16 research outputs found

    Chromosomal locations of 32 <i>BraMAPK</i> genes.

    No full text
    <p>The scale on the left is in megabases. The chromosome numbers are indicated above each chromosome. The gene names are on the left side of each chromosome, according to the approximate physical location (right side) of each <i>BraMAPK</i> gene.</p

    Main structural features of the <i>BraMAPK</i> family members.

    No full text
    <p>Type of error A: exon splicing error; B: excessive splicing of the 5' sequence; C: excessive retention of the 5' sequence; D sequencing error of the 3' end. Subgenome and triplication block information of <i>BraMAPK</i> genes were derived from BRAD.</p><p>Main structural features of the <i>BraMAPK</i> family members.</p

    Expression profiles of <i>BraMPK</i> genes in the seedling leaves treated with different hormones.

    No full text
    <p>Expression levels of <i>BraMAPK</i> genes assayed by qRT-PCR under ABA (100 μM), 6-BA (10 μM), BR (2.5 μM), GA<sub>3</sub> (25 μM), NAA (10 μM) and IAA (10 μM) hormone treatments. The relative expressions (ΔΔCt) were compared to expressions in mock-treated samples, and used to create the heat map. Data represents a mean value of three repeats from three independent qRT-PCR assays. Asterisk (*) on the right corner of number indicate the significant difference (<i>p</i>-value < 0.05) compared with mock-treated controls. The color scale represents the relative expression levels (red refers to up-regulation of gene expression, green to down-regulation of gene expression, and white indicates unchanged gene expression). ABA: abscisic acid; 6-BA: 6-benzyladenine; BR: brassinolide; GA<sub>3</sub>: gibberellic acid; NAA: <i>α</i>-naphthaleneacetic acid; IAA: indole acetic acid.</p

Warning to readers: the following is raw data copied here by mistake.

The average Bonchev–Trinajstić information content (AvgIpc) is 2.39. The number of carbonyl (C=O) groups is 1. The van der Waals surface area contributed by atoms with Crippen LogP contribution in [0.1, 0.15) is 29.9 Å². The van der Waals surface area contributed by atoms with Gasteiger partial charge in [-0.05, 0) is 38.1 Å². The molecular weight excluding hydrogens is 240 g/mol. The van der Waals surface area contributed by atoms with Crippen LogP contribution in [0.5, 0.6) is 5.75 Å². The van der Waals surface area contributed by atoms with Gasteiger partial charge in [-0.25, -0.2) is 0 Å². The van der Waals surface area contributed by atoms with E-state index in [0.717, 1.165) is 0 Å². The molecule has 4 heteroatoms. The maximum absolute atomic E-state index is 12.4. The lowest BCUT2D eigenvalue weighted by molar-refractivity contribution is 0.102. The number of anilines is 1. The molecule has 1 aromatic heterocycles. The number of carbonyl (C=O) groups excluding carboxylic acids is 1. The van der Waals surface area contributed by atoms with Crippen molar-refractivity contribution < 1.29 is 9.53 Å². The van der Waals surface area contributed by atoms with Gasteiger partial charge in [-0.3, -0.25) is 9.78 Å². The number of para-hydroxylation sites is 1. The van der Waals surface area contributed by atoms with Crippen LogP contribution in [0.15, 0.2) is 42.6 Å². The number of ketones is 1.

Multiple sequence alignment of the kinase domains of 32 BraMAPK proteins.

    No full text
    <p>Alignment was performed using ClustalW2 and displayed using GeneDoc. Identical sequences are highlighted in black and similar residues in gray shading. The 11 kinase subdomains are in italicized roman numerals (I to XI) above the sequence. P-loop, C-loop, activation-loop motifs and common docking domain are indicated by lines above the alignments. The phosphorylation-activation motif TXY is indicated by an asterisk. Bra: <i>B</i>. <i>rapa</i>.</p

    Heat map showing expression levels of <i>BraMPK</i> genes in the seedling leaves under abiotic stresses.

    No full text
    <p>Transcription levels of <i>BraMPAK</i> genes were determined by qRT-PCR with gene-specific primers under salt (200 mM NaCl), heat (37°C), cold (4°C), osmotic (10% PEG-8000), waterlogging, and wound stresses. The relative expressions (ΔΔCt) were compared to expressions in mock-treated samples, and used to create the heat map. Data represents a mean value of three repeats from three independent qRT-PCR assays. SS, HS, LS, OS, WL, and WS denote salt, heat, cold, osmotic, waterlogging, and wound stress treatments, respectively. Asterisk (*) on the right corner of number indicate the significant difference (<i>p</i>-value < 0.05) compared with mock-treated controls. The color scale represents the relative expression levels (red refers to up-regulation of gene expression, green to down-regulation of gene expression, and white indicates unchanged gene expression).</p